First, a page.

Tuesday, September 2, 2014
Whether you are an endurance athlete or just interested in better health, new research supports drinking low fat chocolate milk after your workout. Chocolate milk can replace carbohydrates (“carbs”) and fluids that you lose when you exercise.
Chocolate milk has a near perfect balance of the nutrients you need in order to recover after a workout. This includes:
Each nutrient plays a role in your recovery.
Adding chocolate milk to your diet is good because milk is a whole food. Many endurance athletes do not eat whole foods. Instead, they fall into the habit of living on carb and protein bars, drinks, and solutions. When you do not eat enough whole foods, your body misses out on all the other nutrients that protect your health and improve your athletic performance.
If you are an endurance athlete, you should take in a 4:1 ratio of carbs to protein. This means for every four grams of carbs you eat, you should eat one gram of protein. You should do this within an hour after training, when your body is best able to absorb recovery nutrients.
You want a higher amount of carbs (the "4" part of the 4:1 ratio) because that is what gets stored in your muscle as glycogen. Then, if you have some protein (the "1" part of the 4:1 ratio), it starts the production of insulin. More insulin helps to bring sugar into your muscles to replace the glycogen you use while exercising. Protein also gives the necessary building blocks (amino acids) to fix damaged muscles.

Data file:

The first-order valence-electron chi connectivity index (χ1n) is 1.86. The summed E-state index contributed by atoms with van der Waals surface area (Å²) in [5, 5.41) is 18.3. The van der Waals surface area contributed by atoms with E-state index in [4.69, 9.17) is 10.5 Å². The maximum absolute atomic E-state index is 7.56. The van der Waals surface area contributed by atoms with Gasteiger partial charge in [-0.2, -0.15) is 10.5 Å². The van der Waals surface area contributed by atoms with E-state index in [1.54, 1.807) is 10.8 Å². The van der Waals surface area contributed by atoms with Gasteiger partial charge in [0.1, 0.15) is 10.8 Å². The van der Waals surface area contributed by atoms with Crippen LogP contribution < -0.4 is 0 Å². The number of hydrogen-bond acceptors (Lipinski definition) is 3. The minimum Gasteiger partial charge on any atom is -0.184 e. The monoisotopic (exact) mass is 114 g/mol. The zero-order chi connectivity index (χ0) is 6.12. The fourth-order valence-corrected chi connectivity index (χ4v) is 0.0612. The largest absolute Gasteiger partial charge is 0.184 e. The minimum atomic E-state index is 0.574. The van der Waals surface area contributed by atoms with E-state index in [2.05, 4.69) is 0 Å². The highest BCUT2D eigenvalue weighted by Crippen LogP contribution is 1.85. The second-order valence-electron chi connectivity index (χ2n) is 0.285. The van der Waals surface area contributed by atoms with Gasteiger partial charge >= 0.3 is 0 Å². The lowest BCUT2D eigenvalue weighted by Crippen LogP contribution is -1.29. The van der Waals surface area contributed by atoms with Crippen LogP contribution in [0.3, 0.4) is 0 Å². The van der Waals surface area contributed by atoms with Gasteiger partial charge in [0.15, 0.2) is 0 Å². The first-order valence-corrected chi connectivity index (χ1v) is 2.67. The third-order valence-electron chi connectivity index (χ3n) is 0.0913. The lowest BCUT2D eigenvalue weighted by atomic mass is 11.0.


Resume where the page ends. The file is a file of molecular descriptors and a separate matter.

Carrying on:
Taken alone, carbs or proteins are not as effective. If you take in just carbs, they will refuel your muscles, but they will not help to repair them. Protein will help repair your muscles, but it will not refuel them.
Chocolate milk is also a source of other nutrients. For example:
When you exercise, you sweat. And when you sweat, you lose essential nutrients! But, you can replace all of these nutrients easily and for low cost. Drinking 16 ounces of low fat chocolate milk within an hour after working out will give you about 320 calories, 52 grams of carbohydrate, 16 grams of protein, and 5 grams of fat.
Spaccarotella, KJ.; Andzel, WD. "Building a beverage for recovery from endurance activity: a review." Journal of strength and conditioning research / National Strength & Conditioning Association, v. 25 issue 11, 2011, p. 3198-204.
Many research studies are underway to help us learn about exercise and fitness. Would you like to find out more about being part of this exciting research? Please visit the following links:
This article is a NetWellness exclusive.
Last Reviewed: Jul 23, 2014
Steven T Devor, PhD, FACSM
Associate Professor of Sport & Exercise Sciences and Physiology & Cell Biology
School of PAES
The Ohio State University